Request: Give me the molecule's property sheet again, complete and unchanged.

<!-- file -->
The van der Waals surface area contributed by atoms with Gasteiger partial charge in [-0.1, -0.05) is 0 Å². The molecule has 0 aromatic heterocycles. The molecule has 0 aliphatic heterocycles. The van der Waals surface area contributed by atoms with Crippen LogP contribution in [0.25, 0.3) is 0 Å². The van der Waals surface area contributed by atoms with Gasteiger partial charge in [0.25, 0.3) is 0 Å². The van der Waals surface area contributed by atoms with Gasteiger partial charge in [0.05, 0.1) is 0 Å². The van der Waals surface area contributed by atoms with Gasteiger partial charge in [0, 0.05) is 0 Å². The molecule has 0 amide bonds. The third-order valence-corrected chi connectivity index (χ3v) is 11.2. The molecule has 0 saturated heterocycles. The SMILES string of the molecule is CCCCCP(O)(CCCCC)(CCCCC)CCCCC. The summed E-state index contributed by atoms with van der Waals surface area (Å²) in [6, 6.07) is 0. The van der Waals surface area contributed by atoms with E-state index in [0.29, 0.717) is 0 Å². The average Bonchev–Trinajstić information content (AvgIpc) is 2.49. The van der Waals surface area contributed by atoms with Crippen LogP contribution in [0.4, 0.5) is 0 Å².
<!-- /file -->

The van der Waals surface area contributed by atoms with Gasteiger partial charge in [-0.1, -0.05) is 0 Å². The molecule has 0 aromatic heterocycles. The molecule has 0 aliphatic heterocycles. The van der Waals surface area contributed by atoms with Crippen LogP contribution in [0.25, 0.3) is 0 Å². The van der Waals surface area contributed by atoms with Gasteiger partial charge in [0.25, 0.3) is 0 Å². The van der Waals surface area contributed by atoms with Gasteiger partial charge in [0.05, 0.1) is 0 Å². The van der Waals surface area contributed by atoms with Gasteiger partial charge in [0, 0.05) is 0 Å². The molecule has 0 amide bonds. The third-order valence-corrected chi connectivity index (χ3v) is 11.2. The molecule has 0 saturated heterocycles. The SMILES string of the molecule is CCCCCP(O)(CCCCC)(CCCCC)CCCCC. The summed E-state index contributed by atoms with van der Waals surface area (Å²) in [6, 6.07) is 0. The van der Waals surface area contributed by atoms with E-state index in [0.29, 0.717) is 0 Å². The average Bonchev–Trinajstić information content (AvgIpc) is 2.49. The van der Waals surface area contributed by atoms with Crippen LogP contribution in [0.4, 0.5) is 0 Å².